TL;DR – It is an uncomfortable snapshot of Australian society, and it is a movie I highly recommend you watch.
Score – 4 out of 5 stars
So to set the scene, it is 1960s Australia, the war is raging on in Vietnam, and we are dropped into the town of Corrigan a small town in Western Australia. It is the end of summer and Charlie (Levi Miller) and his friend Jeffrey (Kevin Long) are debating whether or not Batman is a ‘super’ hero or not whilst eating watermelon and spitting the seeds at everything they can, this could be any street in suburban Australia at any time. However, that night Jasper Jones (Aaron L. McGrath) appears at Charlie’s window and leads him across town to find Laura Wishart, the daughter of the local Shire President hanging from a tree. Jasper is the only Indigenous person in town and fears that the police will blame him for the murder, and thus the story is propelled into motion, as Jasper has to find the killer, which is complicated by Laura’s sister Eliza (Angourie Rice) becoming friendly all of a sudden.
Jasper Jones is a really interesting film, which thankfully I knew pretty much nothing about before I went to see it, I knew it was set in Australia, and it had a young cast, but that was it. It’s an interesting scenario as you have no preconceptions, you don’t know what to expect, this has not happened to me since the Forbidden Kingdom. So while I didn’t know what to expect, but even then I was surprised how dark it got for a coming of age film and it got dark super quickly.
This is a really confronting story, not just because it opens on a murder and young people having to deal with it, it is confronting because of how the people of the town react to a missing young white girl. So without any prompting who does the town blame first? Well, of course, it is Jasper Jones. But it is more than this, Jasper Jones shines an uncomfortable light on Australian society, and how we deal with issues like this. It is the casual acceptance of violence against people we don’t like, the quiet silence that everyone demonstrates when they don’t want to get involved when a member of the town attacks another because of their ethnicity, the “well it’s not my problem’ mentality, and that moment when people only care about you if you can play sport. It is a stern rebuke to 1960s Australia, and I dare say unfortunately it is still applicable today.
One of the areas Jasper Jones excels is in the performance of the cast, especially the younger actors. Most of the film is dependent on them and their performances, but they have to convey emotions about and deal with very difficult subjects convincingly. However, it is the strength of their performances that dominates Jasper Jones and the movie is all the better for it. Now I have seen Levi Miller and Angourie Rice in movies before, Pan & The Nice Guys respectively, and they had strong performances there, but they excel even further here. So much is laid upon the shoulders of Levi, as we see most of the film through his character Charlie’s perspective, so he needed to be the cornerstone for the entire movie, which is not an easy task, though Levi makes it look like it is. Another key performance is Toni Collette as Ruth, Charlie’s mother. Toni gives her all to this movie, and she goes through the full range of emotions here. She is both sympathetic, but also not very sympathetic at the same time, and that is a very fine line to play and quite easy to fumble if you don’t have the experience and diversity of roles behind you as Toni does. Also, it would be remiss of me not to mention Hugo Weaving’s small role, but boy does he take it and run with it, and it is heart-breaking at times.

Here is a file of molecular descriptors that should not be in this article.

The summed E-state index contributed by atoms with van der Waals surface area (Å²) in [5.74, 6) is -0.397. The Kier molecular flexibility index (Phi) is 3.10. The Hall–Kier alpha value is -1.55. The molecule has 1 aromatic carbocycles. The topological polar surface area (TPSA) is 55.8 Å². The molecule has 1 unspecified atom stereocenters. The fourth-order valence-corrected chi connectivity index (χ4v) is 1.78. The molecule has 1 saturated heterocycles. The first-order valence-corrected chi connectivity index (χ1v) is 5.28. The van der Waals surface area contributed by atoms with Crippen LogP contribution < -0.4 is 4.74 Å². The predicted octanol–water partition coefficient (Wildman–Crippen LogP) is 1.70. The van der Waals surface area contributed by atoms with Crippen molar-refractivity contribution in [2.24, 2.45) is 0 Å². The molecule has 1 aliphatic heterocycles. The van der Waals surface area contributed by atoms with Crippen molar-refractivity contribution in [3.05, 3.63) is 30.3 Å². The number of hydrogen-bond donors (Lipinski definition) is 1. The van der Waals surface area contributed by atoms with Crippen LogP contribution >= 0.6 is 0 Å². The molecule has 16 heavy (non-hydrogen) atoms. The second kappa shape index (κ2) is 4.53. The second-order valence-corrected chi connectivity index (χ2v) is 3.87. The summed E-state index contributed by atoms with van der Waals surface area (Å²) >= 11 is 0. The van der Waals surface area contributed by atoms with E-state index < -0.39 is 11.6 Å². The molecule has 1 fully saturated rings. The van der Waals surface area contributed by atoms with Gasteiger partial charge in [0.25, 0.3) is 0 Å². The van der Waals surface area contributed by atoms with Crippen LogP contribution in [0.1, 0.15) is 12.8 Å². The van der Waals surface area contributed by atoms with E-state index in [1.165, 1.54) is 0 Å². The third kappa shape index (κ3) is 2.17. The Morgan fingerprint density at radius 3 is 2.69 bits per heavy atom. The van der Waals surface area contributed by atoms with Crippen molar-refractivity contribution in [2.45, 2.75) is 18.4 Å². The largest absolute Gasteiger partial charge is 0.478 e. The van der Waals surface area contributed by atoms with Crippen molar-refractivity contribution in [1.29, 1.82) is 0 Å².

A lot of credit has to go to the prop wranglers and consumers, for completely nailing the time period, with cars, to clothes, to getting the maps right (I love it when period films get the maps right). As well as this, there was a great interplay with the music, where at times the soundtrack falls away and only silence or the sound effects of walking through the bush being used to magnificent effect. Indeed there is a whole sequence later in the film where an entire conversation happens with no real dialogue being spoken, and it might be the most powerful scene in the entire film. Overall there is some really strong cinematography in this film that really helps convey the emotions of the scene, like the trepidation as you enter the bush at night.
There are a couple of odd things that didn’t quite work, I don’t think the internal narration as they walked to find Laura was helpful, it felt out of place, and we don’t see it again in the movie, so it felt like an artificial addition, and just, in general, the start of the film felt a bit odd and maybe needed a little more refinement. While the story is really compelling, however, because it is aimed at a younger audience you will probably be able to tell where it is heading quite quickly.
Overall, Jasper Jones is an incredibly well-made film, with a strong cast, great locations, and a powerful story. As well as this, it shines a light on Australian society, a light that should be uncomfortable for many, or at least I hope it is. We as a society need to be better than this, and we need to engage better than what we would have in the 1960s.
By Brian MacNamara: You can follow Brian on Twitter Here, when he’s not chatting about Movies and TV, he’ll be talking about International Relations, or the Solar System.
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Directed by – Rachel Perkins
Screenplay by – Shaun Grant & Craig Silvey
Based on – Jasper Jones by Craig Silvey
Music by – Antony Partos
Cinematography by – Mark Wareham
Starring – Levi Miller, Aaron L. McGrath, Angourie Rice, Kevin Long, Matthew Nable, Dan Wyllie, Toni Collette & Hugo Weaving
Rating – Australia: M